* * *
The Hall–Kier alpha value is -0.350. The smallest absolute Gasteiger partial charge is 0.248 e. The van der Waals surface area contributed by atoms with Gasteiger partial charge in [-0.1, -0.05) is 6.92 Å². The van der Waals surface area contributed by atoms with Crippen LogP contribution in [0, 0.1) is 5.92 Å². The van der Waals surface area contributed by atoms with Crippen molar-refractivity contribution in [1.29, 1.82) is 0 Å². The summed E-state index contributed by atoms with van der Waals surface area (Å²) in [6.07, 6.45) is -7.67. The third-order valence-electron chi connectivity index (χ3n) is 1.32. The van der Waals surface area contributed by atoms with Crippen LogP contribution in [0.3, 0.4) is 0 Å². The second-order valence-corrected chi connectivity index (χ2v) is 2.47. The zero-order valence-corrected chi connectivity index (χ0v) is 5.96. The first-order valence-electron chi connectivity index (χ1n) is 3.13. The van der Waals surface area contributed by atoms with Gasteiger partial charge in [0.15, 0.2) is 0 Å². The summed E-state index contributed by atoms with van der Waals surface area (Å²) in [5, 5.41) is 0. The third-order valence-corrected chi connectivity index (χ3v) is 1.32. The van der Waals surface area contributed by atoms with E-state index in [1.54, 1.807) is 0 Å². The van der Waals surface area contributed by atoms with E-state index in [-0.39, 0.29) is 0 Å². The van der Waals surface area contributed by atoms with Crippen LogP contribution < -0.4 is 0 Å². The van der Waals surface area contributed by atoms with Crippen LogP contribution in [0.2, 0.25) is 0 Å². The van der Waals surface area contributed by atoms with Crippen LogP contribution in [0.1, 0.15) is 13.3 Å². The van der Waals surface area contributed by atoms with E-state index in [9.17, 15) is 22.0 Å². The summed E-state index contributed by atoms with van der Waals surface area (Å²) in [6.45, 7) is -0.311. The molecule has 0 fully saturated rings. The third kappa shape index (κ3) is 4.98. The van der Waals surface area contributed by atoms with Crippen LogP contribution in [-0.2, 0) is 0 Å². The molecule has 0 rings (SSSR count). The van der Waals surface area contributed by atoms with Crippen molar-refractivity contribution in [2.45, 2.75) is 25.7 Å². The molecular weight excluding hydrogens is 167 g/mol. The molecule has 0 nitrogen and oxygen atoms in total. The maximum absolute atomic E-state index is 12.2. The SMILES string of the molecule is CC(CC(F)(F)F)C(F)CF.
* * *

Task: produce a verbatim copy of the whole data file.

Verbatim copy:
The Hall–Kier alpha value is -0.350. The smallest absolute Gasteiger partial charge is 0.248 e. The van der Waals surface area contributed by atoms with Gasteiger partial charge in [-0.1, -0.05) is 6.92 Å². The van der Waals surface area contributed by atoms with Crippen LogP contribution in [0, 0.1) is 5.92 Å². The van der Waals surface area contributed by atoms with Crippen molar-refractivity contribution in [1.29, 1.82) is 0 Å². The summed E-state index contributed by atoms with van der Waals surface area (Å²) in [6.07, 6.45) is -7.67. The third-order valence-electron chi connectivity index (χ3n) is 1.32. The van der Waals surface area contributed by atoms with Crippen LogP contribution in [0.3, 0.4) is 0 Å². The second-order valence-corrected chi connectivity index (χ2v) is 2.47. The zero-order valence-corrected chi connectivity index (χ0v) is 5.96. The first-order valence-electron chi connectivity index (χ1n) is 3.13. The van der Waals surface area contributed by atoms with Gasteiger partial charge in [0.15, 0.2) is 0 Å². The summed E-state index contributed by atoms with van der Waals surface area (Å²) in [5, 5.41) is 0. The third-order valence-corrected chi connectivity index (χ3v) is 1.32. The van der Waals surface area contributed by atoms with E-state index in [1.54, 1.807) is 0 Å². The van der Waals surface area contributed by atoms with E-state index in [-0.39, 0.29) is 0 Å². The van der Waals surface area contributed by atoms with Crippen LogP contribution < -0.4 is 0 Å². The van der Waals surface area contributed by atoms with Crippen LogP contribution in [0.2, 0.25) is 0 Å². The van der Waals surface area contributed by atoms with Crippen LogP contribution in [0.1, 0.15) is 13.3 Å². The van der Waals surface area contributed by atoms with E-state index in [9.17, 15) is 22.0 Å². The summed E-state index contributed by atoms with van der Waals surface area (Å²) in [6.45, 7) is -0.311. The molecule has 0 fully saturated rings. The third kappa shape index (κ3) is 4.98. The van der Waals surface area contributed by atoms with Crippen LogP contribution in [-0.2, 0) is 0 Å². The molecule has 0 rings (SSSR count). The van der Waals surface area contributed by atoms with Crippen molar-refractivity contribution in [2.45, 2.75) is 25.7 Å². The molecular weight excluding hydrogens is 167 g/mol. The molecule has 0 nitrogen and oxygen atoms in total. The maximum absolute atomic E-state index is 12.2. The SMILES string of the molecule is CC(CC(F)(F)F)C(F)CF.